Alerting these young people to the threats, and reminding them of the urgent need to practice 'Safe Surfing Habits' has kept them out of harm's way so far.

But now they face even greater dangers! Ones they can't see.

During the past few months, there has been a major increase in activity by Hackers, virus writers, and online spies attacking the tools used by nearly all 'Instant Messagers' (users of Instant Messaging services).

It's no longer just the teen age 'chatters' that are in danger.

Whole families are threatened.

Chat room Buddies, good or bad were at least out in the open, although buddy names or handles were really only disguises.

The Hackers and online identity thieves don't advertise their presence, even in masquerade. They just use IM to spread viruses, spyware and trojan horses. All of which can lead to capturing personal information, Credit card and bank account numbers, and even Identity Theft.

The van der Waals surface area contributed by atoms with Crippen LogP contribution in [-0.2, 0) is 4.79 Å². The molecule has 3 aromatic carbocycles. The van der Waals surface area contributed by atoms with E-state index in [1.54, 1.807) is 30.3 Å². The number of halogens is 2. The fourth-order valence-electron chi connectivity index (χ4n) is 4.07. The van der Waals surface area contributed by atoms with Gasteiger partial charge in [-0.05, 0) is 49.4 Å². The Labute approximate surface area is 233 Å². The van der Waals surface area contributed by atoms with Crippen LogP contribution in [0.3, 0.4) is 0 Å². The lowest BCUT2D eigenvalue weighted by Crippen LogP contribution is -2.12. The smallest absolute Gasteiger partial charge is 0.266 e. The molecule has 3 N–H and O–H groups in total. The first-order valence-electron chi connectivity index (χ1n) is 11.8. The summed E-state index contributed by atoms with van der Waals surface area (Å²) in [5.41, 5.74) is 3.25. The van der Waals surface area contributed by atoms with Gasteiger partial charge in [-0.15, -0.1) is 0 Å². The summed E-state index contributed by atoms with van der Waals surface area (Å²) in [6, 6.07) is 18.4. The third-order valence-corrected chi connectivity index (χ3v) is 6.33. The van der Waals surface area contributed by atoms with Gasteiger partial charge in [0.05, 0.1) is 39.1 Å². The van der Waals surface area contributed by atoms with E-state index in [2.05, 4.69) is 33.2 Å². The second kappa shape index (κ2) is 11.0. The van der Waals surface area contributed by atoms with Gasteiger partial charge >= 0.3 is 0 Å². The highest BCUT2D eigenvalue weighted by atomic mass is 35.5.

Yahoo, AOL, and Microsoft appear to be the main targets. They seem to be making some efforts to stem the flow of poison. The News Media has been picking up on the growing dangers. I don't feel like it's enough.

My concern, and one that should be yours, is how to help the hundreds
of thousands of teen age 'chatters' become aware of what's happening to one
of their favorite pastime pursuits?

I'm sure they don't want to be responsible for endangering their families.
P.S. I'm a very concerned Grandparent with many grandchildren. I feel that this requires more than a website, newsletter or Blog. How would you spread the word to them?